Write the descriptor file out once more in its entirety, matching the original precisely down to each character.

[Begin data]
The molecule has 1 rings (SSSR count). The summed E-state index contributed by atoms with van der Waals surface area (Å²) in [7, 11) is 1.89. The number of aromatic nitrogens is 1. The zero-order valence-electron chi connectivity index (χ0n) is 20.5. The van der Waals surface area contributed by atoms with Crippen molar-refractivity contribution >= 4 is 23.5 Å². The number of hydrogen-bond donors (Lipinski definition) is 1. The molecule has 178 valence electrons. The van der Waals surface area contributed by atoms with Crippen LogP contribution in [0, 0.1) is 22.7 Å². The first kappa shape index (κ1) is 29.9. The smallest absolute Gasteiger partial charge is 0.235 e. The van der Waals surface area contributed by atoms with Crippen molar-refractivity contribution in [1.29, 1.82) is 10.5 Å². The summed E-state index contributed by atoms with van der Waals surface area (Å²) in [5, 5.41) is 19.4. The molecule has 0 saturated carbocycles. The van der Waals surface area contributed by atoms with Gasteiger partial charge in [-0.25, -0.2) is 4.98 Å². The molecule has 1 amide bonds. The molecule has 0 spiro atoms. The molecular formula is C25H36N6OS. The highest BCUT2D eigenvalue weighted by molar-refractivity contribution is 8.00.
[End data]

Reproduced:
The molecule has 1 rings (SSSR count). The summed E-state index contributed by atoms with van der Waals surface area (Å²) in [7, 11) is 1.89. The number of aromatic nitrogens is 1. The zero-order valence-electron chi connectivity index (χ0n) is 20.5. The van der Waals surface area contributed by atoms with Crippen molar-refractivity contribution >= 4 is 23.5 Å². The number of hydrogen-bond donors (Lipinski definition) is 1. The molecule has 178 valence electrons. The van der Waals surface area contributed by atoms with Crippen LogP contribution in [0, 0.1) is 22.7 Å². The first kappa shape index (κ1) is 29.9. The smallest absolute Gasteiger partial charge is 0.235 e. The van der Waals surface area contributed by atoms with Crippen molar-refractivity contribution in [1.29, 1.82) is 10.5 Å². The summed E-state index contributed by atoms with van der Waals surface area (Å²) in [5, 5.41) is 19.4. The molecule has 0 saturated carbocycles. The van der Waals surface area contributed by atoms with Gasteiger partial charge in [-0.25, -0.2) is 4.98 Å². The molecule has 1 amide bonds. The molecule has 0 spiro atoms. The molecular formula is C25H36N6OS. The highest BCUT2D eigenvalue weighted by molar-refractivity contribution is 8.00.